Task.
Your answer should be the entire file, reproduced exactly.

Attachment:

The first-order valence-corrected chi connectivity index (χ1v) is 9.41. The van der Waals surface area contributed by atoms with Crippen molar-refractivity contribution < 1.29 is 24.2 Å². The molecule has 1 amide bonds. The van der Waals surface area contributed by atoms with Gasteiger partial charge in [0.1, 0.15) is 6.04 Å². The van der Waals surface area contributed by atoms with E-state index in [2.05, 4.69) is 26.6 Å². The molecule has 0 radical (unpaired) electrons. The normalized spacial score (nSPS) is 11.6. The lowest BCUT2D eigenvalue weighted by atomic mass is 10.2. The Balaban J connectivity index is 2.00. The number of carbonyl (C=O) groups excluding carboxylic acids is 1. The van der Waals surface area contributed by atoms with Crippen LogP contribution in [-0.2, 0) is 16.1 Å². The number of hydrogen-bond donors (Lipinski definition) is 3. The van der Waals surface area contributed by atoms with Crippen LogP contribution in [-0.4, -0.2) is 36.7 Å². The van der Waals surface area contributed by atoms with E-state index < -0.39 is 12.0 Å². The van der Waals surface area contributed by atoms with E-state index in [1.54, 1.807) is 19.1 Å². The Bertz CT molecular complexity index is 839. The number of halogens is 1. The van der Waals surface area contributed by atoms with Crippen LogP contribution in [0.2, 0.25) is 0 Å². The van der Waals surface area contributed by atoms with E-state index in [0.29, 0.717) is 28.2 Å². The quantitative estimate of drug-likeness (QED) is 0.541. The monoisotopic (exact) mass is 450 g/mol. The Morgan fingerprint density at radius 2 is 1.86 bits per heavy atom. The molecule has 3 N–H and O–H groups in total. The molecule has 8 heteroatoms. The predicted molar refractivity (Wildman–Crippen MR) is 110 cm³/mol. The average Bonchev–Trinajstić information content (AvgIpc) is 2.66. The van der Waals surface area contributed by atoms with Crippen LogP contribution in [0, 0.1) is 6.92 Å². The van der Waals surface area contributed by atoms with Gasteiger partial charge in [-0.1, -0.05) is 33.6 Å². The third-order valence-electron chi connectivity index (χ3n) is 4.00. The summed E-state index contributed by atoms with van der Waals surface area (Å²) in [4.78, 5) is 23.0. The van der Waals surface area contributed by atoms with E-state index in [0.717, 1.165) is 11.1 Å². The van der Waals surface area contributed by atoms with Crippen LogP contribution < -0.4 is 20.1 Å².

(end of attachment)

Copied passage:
The first-order valence-corrected chi connectivity index (χ1v) is 9.41. The van der Waals surface area contributed by atoms with Crippen molar-refractivity contribution < 1.29 is 24.2 Å². The molecule has 1 amide bonds. The van der Waals surface area contributed by atoms with Gasteiger partial charge in [0.1, 0.15) is 6.04 Å². The van der Waals surface area contributed by atoms with E-state index in [2.05, 4.69) is 26.6 Å². The molecule has 0 radical (unpaired) electrons. The normalized spacial score (nSPS) is 11.6. The lowest BCUT2D eigenvalue weighted by atomic mass is 10.2. The Balaban J connectivity index is 2.00. The number of carbonyl (C=O) groups excluding carboxylic acids is 1. The van der Waals surface area contributed by atoms with Crippen LogP contribution in [-0.2, 0) is 16.1 Å². The number of hydrogen-bond donors (Lipinski definition) is 3. The van der Waals surface area contributed by atoms with Crippen LogP contribution in [-0.4, -0.2) is 36.7 Å². The van der Waals surface area contributed by atoms with E-state index < -0.39 is 12.0 Å². The van der Waals surface area contributed by atoms with E-state index in [1.54, 1.807) is 19.1 Å². The Bertz CT molecular complexity index is 839. The number of halogens is 1. The van der Waals surface area contributed by atoms with Crippen LogP contribution in [0.2, 0.25) is 0 Å². The van der Waals surface area contributed by atoms with E-state index in [0.29, 0.717) is 28.2 Å². The quantitative estimate of drug-likeness (QED) is 0.541. The monoisotopic (exact) mass is 450 g/mol. The Morgan fingerprint density at radius 2 is 1.86 bits per heavy atom. The molecule has 3 N–H and O–H groups in total. The molecule has 8 heteroatoms. The predicted molar refractivity (Wildman–Crippen MR) is 110 cm³/mol. The average Bonchev–Trinajstić information content (AvgIpc) is 2.66. The van der Waals surface area contributed by atoms with Crippen LogP contribution in [0, 0.1) is 6.92 Å². The van der Waals surface area contributed by atoms with Gasteiger partial charge in [-0.1, -0.05) is 33.6 Å². The third-order valence-electron chi connectivity index (χ3n) is 4.00. The summed E-state index contributed by atoms with van der Waals surface area (Å²) in [4.78, 5) is 23.0. The van der Waals surface area contributed by atoms with E-state index in [0.717, 1.165) is 11.1 Å². The van der Waals surface area contributed by atoms with Crippen LogP contribution < -0.4 is 20.1 Å².